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Your friend from high school, now on Twitter. Funnier than it has a right to be.
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His best work was with the E Street Band, of course; I listened to Born to Run on the way to a family reunion today with tears in my eyes. But he also worked with artists from Aretha Franklin to Lady GaGa. Here's something from a solo album, done with Jackson Browne:


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Update: crisis averted! (h/t [livejournal.com profile] spyderqueen )

So: "Weird Al" Yankovic wanted to cover Lady GaGa's "Born This Way" for his next album. He sent her people his lyrics; they wanted to hear him performing the song itself. He went into the studio, recorded the song, sent it to them... and they rejected it. 

So he posted it on YouTube anyway.



Here's his blog post where he describes the process more thoroughly. He's also asking people to donate to the Human Rights Campaign if they like it.
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It's always good to see young people making the right choices early in life.
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Classic albums reimagined as book covers--everything from the plain and the abstract to lurid pulp and horror.  I especially like those from D.R. Jones and P. Rogers Nelson. 
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...I have a Dreamwidth code if anyone wants/needs one.
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 Sooo.... Gilbert Gottfried tweeted some tasteless jokes about Japan ("I just split up with my girlfriend, but like the Japanese say, 'There'll be another one floating by any minute now'”). Gottfried has been the voice of the Aflac duck for about a decade. Aflac does 75% of its business in Japan. Guess what happened next. 
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Update: Mission accomplished, and then some.

 Reposted from [livejournal.com profile] paulpogue :

Calling out the nerds for a good cause
Some of you know me, some don’t. My name’s Paul Pogue, Indianapolis, Indiana, lifelong nerd, father to three-year-old cancer survivor Armand Zefram Pogue.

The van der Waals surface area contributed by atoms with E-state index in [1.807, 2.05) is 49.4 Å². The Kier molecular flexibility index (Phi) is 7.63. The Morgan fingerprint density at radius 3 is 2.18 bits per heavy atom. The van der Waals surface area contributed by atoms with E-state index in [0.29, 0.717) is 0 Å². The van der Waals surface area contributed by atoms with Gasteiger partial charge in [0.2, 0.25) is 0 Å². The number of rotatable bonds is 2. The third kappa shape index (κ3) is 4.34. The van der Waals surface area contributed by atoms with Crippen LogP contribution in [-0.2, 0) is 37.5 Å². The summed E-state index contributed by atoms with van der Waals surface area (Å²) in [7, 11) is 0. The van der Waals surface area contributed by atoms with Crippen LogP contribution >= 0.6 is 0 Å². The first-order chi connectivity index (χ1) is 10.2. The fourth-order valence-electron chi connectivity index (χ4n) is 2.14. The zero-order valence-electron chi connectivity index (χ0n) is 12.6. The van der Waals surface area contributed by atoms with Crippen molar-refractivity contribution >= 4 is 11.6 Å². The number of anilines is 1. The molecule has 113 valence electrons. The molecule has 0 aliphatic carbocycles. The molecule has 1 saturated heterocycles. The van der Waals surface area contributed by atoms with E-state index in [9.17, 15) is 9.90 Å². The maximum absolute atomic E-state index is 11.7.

A couple of years ago, Armand was diagnosed with just about the worst case of cancer imaginable – a stage-four neuroblastoma that put a tumor the size of a cabbage in his stomach and left him with survival odds in the low double digits.

Armand is doing great now, two years later, and is cancer-free. But recently our circle of friends was hit with the cruel hammer of irony. One of my close friends these many years is Sarah Rogers. Last week her 12-year-old daughter Patty was diagnosed with stage-four neuroblastoma – exactly the same kind Armand had, and possibly an even worse case, with a tumor wrapped around her spine and another in her lung.

Right now she’s at Peyton Manning Children’s Hospital in Indianapolis, getting the finest care available – as it happens, in one of the very same rooms in which my son spent so many days fighting for his life.

My goal is to help Patty stay a little more sane. If there’s one thing my family knows after 240 long days of inpatient treatment, it is that the days can go on endlessly. Armand got lucky – he had a DVD player and later an iPod to while away the days. And for a cancer patient who can barely even sit up, there is nothing better in the world than an iPod.

Unless, of course, it’s two years later and the world now has the iPad.

Patty Rogers doesn’t have her own computer, and even a laptop would be kind of hard to work with in the hard days ahead when she might be flat on her back for a long time. But an iPad? Perfect. So I want to help get Patty an iPad ASAP and help her stay just a little bit more sane. But I can’t do it alone. I’m putting up $50 to start a fund, and Apple’s already agreed to give her a discount. I’d like to ask the nerds of the world to lend a hand – 50 cents, five bucks, ten bucks, anything you can give. (And if this missive has somehow made its way to you and you're not a nerd, rest assured your contribution is equally welcome :). )

If we go over the limit needed, I’ll just throw in an iTunes store card to fill her up. If we go a lot more, I’m handing it straight over to the family for gas, food or whatever they need. Cancer is EXPENSIVE, and not just the medical treatment.

For convenience’s sake, we’re taking the online donations via Paypal. Send it to paulpogue1@hotmail.com and put “For Patty’s iPad” or something similar in the header.

One other request: If you have a blog or anyplace online where people listen to what you have to say, please repost this and see if anyone else is up for helping. Think of it as an all-nerd alert!